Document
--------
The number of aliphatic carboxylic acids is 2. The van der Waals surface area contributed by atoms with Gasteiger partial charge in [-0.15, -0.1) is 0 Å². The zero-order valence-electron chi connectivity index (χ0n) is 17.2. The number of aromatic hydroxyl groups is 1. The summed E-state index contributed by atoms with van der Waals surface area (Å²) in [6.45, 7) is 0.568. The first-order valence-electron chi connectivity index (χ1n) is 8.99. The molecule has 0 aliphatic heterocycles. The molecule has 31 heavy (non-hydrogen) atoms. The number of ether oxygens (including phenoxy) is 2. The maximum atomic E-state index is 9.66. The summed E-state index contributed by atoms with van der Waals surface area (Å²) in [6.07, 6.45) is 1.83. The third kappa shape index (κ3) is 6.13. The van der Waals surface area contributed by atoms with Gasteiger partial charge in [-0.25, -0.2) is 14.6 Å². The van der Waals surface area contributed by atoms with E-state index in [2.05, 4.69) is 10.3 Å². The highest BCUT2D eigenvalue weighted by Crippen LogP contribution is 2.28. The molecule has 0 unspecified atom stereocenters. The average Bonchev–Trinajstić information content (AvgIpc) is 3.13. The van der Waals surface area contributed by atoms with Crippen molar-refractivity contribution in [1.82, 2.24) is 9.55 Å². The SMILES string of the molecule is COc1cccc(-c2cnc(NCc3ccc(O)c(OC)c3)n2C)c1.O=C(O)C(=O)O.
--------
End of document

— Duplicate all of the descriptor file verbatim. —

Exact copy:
The number of aliphatic carboxylic acids is 2. The van der Waals surface area contributed by atoms with Gasteiger partial charge in [-0.15, -0.1) is 0 Å². The zero-order valence-electron chi connectivity index (χ0n) is 17.2. The number of aromatic hydroxyl groups is 1. The summed E-state index contributed by atoms with van der Waals surface area (Å²) in [6.45, 7) is 0.568. The first-order valence-electron chi connectivity index (χ1n) is 8.99. The molecule has 0 aliphatic heterocycles. The molecule has 31 heavy (non-hydrogen) atoms. The number of ether oxygens (including phenoxy) is 2. The maximum atomic E-state index is 9.66. The summed E-state index contributed by atoms with van der Waals surface area (Å²) in [6.07, 6.45) is 1.83. The third kappa shape index (κ3) is 6.13. The van der Waals surface area contributed by atoms with Gasteiger partial charge in [-0.25, -0.2) is 14.6 Å². The van der Waals surface area contributed by atoms with E-state index in [2.05, 4.69) is 10.3 Å². The highest BCUT2D eigenvalue weighted by Crippen LogP contribution is 2.28. The molecule has 0 unspecified atom stereocenters. The average Bonchev–Trinajstić information content (AvgIpc) is 3.13. The van der Waals surface area contributed by atoms with Crippen molar-refractivity contribution in [1.82, 2.24) is 9.55 Å². The SMILES string of the molecule is COc1cccc(-c2cnc(NCc3ccc(O)c(OC)c3)n2C)c1.O=C(O)C(=O)O.